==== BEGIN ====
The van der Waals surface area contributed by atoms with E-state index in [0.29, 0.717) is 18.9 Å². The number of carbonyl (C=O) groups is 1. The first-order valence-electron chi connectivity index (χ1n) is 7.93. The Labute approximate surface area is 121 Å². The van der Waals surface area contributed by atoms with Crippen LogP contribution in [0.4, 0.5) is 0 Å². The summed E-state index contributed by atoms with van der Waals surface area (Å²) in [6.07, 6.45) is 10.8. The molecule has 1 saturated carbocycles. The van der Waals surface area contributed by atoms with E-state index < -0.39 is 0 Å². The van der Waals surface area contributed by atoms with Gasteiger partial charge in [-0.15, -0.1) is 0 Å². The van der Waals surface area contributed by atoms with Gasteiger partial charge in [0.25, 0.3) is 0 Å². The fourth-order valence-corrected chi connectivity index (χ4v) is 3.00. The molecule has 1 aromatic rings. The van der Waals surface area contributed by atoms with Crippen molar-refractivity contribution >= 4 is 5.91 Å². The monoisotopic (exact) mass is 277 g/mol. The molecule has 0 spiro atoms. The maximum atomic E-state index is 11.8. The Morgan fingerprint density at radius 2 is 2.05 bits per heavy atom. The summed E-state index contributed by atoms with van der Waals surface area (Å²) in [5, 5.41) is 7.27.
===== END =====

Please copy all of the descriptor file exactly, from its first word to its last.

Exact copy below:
The van der Waals surface area contributed by atoms with E-state index in [0.29, 0.717) is 18.9 Å². The number of carbonyl (C=O) groups is 1. The first-order valence-electron chi connectivity index (χ1n) is 7.93. The Labute approximate surface area is 121 Å². The van der Waals surface area contributed by atoms with Crippen LogP contribution in [0.4, 0.5) is 0 Å². The summed E-state index contributed by atoms with van der Waals surface area (Å²) in [6.07, 6.45) is 10.8. The molecule has 1 saturated carbocycles. The van der Waals surface area contributed by atoms with E-state index < -0.39 is 0 Å². The van der Waals surface area contributed by atoms with Gasteiger partial charge in [-0.15, -0.1) is 0 Å². The van der Waals surface area contributed by atoms with Gasteiger partial charge in [0.25, 0.3) is 0 Å². The fourth-order valence-corrected chi connectivity index (χ4v) is 3.00. The molecule has 1 aromatic rings. The van der Waals surface area contributed by atoms with Crippen molar-refractivity contribution >= 4 is 5.91 Å². The monoisotopic (exact) mass is 277 g/mol. The molecule has 0 spiro atoms. The maximum atomic E-state index is 11.8. The Morgan fingerprint density at radius 2 is 2.05 bits per heavy atom. The summed E-state index contributed by atoms with van der Waals surface area (Å²) in [5, 5.41) is 7.27.